Recruiters like Brigette are becoming a rare breed these days.

I have learned over the years if you want the best talent, stop looking for perfection. It does not exist! Resumes don’t perform jobs. it’s people – so hire people and not resumes."

Being on both sides of the interview process gave me a different perspective. Life happens. Once you have the skills and right attitude for the job, that’s my main focus. Someone took a chance on me and I am going to take a chance on you"

Brigette Hyacinth

Companies are hiring more than ever, but a reason behind such massive recruitment is a significant decline in the retention of talents. LinkedIn data demonstrate career advancement is the most common reason employees consider a change—which is surely related to employers’ not promoting to fill vacancies.

"They waste time and generate stress on both sides. Almost everyone, if pressed, will admit this. And yet they persist."

Jon Evans

The Fallout

Numerous factors are affecting hiring processes in a business atmosphere. And, as you might have guessed by now, most of them can harm the business. Let’s take a look at some of them here:

The selection processes are broken. Hiring resumes are simply wrong while having long rounds of interviews, assessments, whiteboard interviews, and assignments are a bad way for companies to evaluate candidates. Surprisingly, most companies do not measure the success rate of their processes.

In interviews, you are face-to-face with somebody who has passed every particle you’ve laid in his path to acceptance. They have come out of your startup’s screening procedures heads high and now are ready to win you away in person. Studies show that quite a large number of managers fall victim to their emotions in the physical session and get enticed by what applicants bring forth to the table. After a certain point, leaders think that they have the one-and-only employee in their reach, and they just need to stretch out to convince them to join their team. They stop listening and immediately start negotiating to lock down the candidate and get them onboard. At this moment, leaders and managers have lost it all and ultimately give in to the interview’s vibe.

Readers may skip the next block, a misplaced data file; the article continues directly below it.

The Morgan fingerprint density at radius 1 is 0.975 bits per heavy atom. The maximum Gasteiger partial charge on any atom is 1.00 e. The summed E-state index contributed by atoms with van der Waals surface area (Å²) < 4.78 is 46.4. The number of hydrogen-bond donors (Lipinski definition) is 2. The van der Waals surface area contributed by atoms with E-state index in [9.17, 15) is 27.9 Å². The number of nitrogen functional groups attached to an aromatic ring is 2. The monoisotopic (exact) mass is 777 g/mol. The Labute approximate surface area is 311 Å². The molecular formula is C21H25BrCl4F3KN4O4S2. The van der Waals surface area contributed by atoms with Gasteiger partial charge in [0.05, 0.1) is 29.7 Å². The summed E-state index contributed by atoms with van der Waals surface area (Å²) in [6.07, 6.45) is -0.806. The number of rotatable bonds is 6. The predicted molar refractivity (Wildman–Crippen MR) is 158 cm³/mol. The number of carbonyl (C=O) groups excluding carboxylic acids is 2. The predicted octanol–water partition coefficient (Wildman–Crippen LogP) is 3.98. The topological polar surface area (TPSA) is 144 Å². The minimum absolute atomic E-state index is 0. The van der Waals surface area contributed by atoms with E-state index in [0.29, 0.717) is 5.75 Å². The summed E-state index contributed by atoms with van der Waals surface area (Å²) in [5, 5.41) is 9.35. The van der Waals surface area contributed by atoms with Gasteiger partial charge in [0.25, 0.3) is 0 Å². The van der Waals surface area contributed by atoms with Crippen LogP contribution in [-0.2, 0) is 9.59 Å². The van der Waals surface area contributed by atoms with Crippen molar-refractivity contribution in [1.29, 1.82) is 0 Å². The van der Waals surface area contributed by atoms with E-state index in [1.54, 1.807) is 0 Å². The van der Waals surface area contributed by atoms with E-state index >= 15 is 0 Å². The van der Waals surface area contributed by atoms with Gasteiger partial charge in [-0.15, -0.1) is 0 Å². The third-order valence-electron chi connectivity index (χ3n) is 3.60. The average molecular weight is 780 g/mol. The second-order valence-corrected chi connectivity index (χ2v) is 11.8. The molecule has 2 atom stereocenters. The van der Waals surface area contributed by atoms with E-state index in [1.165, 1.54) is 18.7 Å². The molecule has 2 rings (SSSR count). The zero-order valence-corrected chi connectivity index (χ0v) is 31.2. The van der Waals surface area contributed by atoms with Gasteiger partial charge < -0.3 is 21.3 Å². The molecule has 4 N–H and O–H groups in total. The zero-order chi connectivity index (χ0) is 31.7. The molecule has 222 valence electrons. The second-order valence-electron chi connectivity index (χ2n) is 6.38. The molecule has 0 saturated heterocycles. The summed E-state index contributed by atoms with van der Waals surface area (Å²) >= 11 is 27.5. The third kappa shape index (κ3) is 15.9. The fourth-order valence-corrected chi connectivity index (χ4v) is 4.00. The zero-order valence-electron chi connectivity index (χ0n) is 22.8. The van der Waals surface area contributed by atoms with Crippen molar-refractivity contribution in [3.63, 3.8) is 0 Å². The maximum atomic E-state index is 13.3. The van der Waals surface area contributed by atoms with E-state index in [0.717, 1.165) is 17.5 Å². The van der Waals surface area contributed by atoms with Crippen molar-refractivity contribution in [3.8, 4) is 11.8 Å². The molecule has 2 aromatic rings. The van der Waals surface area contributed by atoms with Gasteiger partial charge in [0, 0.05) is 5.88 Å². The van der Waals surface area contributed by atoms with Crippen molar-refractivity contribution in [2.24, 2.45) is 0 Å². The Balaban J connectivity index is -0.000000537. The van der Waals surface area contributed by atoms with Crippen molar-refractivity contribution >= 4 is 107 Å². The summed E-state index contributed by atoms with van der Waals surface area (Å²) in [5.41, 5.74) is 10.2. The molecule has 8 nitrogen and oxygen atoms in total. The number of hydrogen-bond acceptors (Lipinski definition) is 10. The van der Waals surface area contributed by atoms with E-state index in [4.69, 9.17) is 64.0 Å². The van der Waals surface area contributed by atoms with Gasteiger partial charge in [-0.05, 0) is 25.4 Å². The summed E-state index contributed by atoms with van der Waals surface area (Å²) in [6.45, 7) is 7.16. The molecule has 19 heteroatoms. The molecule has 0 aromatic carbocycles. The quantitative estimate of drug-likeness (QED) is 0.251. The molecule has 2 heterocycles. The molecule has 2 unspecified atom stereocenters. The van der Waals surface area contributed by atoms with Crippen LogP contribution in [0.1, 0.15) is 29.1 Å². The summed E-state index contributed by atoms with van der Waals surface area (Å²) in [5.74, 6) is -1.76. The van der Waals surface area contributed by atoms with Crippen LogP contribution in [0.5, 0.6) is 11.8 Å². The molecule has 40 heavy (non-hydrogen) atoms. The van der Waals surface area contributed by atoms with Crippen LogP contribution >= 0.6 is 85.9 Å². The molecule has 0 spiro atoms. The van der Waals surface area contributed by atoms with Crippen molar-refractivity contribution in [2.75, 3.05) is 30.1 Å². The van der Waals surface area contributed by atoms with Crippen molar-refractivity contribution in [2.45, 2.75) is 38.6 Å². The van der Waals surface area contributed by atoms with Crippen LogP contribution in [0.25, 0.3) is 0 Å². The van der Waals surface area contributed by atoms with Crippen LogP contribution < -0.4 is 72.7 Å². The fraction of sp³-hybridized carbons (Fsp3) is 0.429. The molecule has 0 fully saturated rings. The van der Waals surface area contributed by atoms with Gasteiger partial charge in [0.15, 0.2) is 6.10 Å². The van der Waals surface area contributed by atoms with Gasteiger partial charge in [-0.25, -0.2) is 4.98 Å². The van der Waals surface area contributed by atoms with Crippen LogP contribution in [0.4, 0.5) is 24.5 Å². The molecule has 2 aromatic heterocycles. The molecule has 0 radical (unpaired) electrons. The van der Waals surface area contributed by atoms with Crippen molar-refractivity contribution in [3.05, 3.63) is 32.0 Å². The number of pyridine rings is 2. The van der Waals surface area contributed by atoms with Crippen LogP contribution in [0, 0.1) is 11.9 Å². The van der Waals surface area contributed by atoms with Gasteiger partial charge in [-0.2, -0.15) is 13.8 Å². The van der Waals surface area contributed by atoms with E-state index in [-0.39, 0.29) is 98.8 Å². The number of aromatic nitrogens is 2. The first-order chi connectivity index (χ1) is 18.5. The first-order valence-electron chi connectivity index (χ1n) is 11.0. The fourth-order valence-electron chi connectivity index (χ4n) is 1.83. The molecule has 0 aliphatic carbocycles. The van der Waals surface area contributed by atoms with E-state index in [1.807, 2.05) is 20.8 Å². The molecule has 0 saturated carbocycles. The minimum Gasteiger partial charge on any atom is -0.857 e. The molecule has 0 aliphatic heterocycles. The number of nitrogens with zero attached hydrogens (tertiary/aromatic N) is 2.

Recruiting the wrong candidate sets you back ages and costs you a lot. At this point, you would have two options:

  1. Just go with it and swallow your frustration until the time is right to set up other new interviews and hire the right applicant.
  2. Fire the wrongfully-acquired employee, which will have a catastrophic impact on your company. You have to immediately set up the screening and selection process again, which will cost you a lot, and spend a couple of working days choosing the best-fit.